The birth of modern science led to a train wreck with philosophy. The great achievements of Nicholas Copernicus, Galileo Galilei and Isaac Newton, among others, were a revolution that changed not only our way of seeing the world and the universe —dismantling many ideas based on tradition, religious faith and the theories of the scholars of antiquity— but also questioned how human knowledge works and what its limits are. The conflict between the followers of Aristotle and the new thinkers seemed intractable, until a British empiricist philosopher arrived on the scene. John Locke could have gone down in history just for that —as the great ally of science, who reconciled it with philosophy— but this is perhaps the least known facet of a thinker remembered above all for his political and economic ideas, for which he is considered the Father of Liberalism.
Born in a cottage on the outskirts of Bristol (United Kingdom) and the son of a rural lawyer, John Locke (August 19, 1632 – October 28, 1704) had access to the most prestigious education of his time, first at the Westminster School in London and then at Christ Church College, Oxford University. There he studied medicine and came into contact with great scientists such as Robert Boyle and Robert Hooke. But it was another encounter at Oxford that would mark his life. In 1666, the noble Lord Ashley arrived at the university looking for treatment for a liver infection; impressed with Locke, Ashley convinced him to accompany him to London and become part of his entourage, as a personal physician.
Lord Ashley had founded the Whig movement, the forerunner of the British liberal party, and persuaded Locke to enter politics during some turbulent decades in London. In fact, Locke had to go into exile in the Netherlands for a few years on suspicion of his involvement in the Rye House Plot (1683), a conspiracy to assassinate the king of England. After the 1688 Revolution and the overthrow of James II, Locke returned to England. It was then that he wrote An Essay Concerning Human Understanding, published in 1689, in which he rejected the “innate ideas” advocated by those such as Aristotle in classical Greece to Rene Descartes in Renaissance Europe.
Human mind, a blank sheet of paper.
In this work, which established an ideological and philosophical base for the new science —driven by figures with whom he himself came into contact, such as Isaac Newton— John Locke postulated that at birth the human mind is like a blank sheet of paper, in a state of tabula rasa, without knowledge. Without innate ideas, the first source of knowledge is experience, derived from perception that comes to us through the senses.
“A philosophical tradition, stemming from Aristotle and including Bacon and Descartes, embodies the view that the proper aim of of science is certain knowledge of the real essences of things. The growth of empirical science in the 17th century, led to the implicit rejection of the traditional ideal for science. While writers on scientific method continued to recognize the certainty of demonstration in mathematics, they regarded empirical scientific propositions as always subject to doubt in the face of further evidence,” explained Margaret J. Osler, a science historian who was a great scholar of the Scientific Revolution. According to this researcher, this strong contradiction between modern science and traditional philosophy required a new theory of knowledge, or epistemology, which would assume that degree of uncertainty for all empirical knowledge, based on experience.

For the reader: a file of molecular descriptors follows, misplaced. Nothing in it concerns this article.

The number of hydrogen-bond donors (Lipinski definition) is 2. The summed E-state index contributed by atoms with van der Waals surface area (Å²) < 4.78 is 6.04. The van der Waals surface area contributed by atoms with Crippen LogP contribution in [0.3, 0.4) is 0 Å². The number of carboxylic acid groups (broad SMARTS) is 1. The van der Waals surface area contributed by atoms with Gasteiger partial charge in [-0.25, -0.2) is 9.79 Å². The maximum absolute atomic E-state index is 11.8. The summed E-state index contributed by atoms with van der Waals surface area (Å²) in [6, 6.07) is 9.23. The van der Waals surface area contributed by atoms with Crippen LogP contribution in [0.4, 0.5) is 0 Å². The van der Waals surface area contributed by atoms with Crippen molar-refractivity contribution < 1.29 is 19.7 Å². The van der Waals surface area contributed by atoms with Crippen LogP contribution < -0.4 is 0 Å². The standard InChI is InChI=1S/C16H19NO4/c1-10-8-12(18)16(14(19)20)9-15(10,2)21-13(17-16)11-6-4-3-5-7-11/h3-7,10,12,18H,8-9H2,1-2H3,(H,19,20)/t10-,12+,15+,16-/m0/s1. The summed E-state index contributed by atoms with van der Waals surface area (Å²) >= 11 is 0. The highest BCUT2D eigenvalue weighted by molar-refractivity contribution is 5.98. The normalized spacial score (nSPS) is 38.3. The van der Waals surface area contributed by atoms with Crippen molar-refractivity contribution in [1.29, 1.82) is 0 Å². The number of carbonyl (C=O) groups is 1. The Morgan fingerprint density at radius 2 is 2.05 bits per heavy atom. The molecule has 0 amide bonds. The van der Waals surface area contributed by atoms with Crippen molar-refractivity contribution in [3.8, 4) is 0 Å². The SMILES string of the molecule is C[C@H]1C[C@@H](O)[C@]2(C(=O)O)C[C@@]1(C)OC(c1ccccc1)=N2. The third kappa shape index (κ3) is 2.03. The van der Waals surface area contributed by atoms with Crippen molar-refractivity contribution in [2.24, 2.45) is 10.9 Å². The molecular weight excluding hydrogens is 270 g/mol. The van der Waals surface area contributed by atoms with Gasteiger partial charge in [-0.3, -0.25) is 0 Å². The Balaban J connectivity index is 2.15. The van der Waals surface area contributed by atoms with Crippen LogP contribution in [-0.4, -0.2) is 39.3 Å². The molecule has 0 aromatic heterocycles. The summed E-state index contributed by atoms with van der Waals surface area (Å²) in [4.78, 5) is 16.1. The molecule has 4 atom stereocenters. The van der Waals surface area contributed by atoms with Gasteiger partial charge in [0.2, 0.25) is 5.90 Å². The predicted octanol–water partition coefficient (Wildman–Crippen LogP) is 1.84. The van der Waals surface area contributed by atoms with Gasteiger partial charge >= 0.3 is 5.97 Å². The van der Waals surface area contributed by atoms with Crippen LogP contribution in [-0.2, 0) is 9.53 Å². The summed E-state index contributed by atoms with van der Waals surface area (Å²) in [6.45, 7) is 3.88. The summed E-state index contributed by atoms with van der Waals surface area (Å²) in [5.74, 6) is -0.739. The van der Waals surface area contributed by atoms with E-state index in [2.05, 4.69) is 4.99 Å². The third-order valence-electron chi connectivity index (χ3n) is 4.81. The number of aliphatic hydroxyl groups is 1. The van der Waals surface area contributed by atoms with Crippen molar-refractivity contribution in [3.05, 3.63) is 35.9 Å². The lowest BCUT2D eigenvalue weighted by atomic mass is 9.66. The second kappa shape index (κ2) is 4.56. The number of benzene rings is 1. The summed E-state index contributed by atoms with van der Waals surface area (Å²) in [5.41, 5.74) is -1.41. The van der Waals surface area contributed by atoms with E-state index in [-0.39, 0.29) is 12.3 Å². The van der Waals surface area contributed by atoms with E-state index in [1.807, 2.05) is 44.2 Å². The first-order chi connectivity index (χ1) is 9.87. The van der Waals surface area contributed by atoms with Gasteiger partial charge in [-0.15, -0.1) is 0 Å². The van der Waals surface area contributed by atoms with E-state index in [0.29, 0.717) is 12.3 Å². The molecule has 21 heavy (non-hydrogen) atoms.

In order to advance in their astronomical, physical or chemical knowledge, the scientists of that time needed to develop empirical methods, and as a consequence they ended up becoming separated from philosophical ideals. Locke took the first big step towards a new philosophy of science that did not require a break with all that had gone before in order to escape from the intellectual crisis. According to Margaret J. Osler: “By insisting that knowledge and certainty are equivalent, he remained at one with the Aristotelian and Cartesian traditions.” In recognizing, however, that a large proportion of the claims we make can never achieve certainty about the true essence of the exterior world, he came to terms with the limitations of the old ideals that Boyle and Newton challenged.
The advances of the Scientific Revolution radically expanded our knowledge of the world, and at the same time they did away with certainty, giving rise to a new form of knowledge based on probability. After more than three centuries and many scientific advances, philosophy has now adapted, but every day the human mind is still faced with the personal contradictions inherent in accepting this far-from-secure paradigm.
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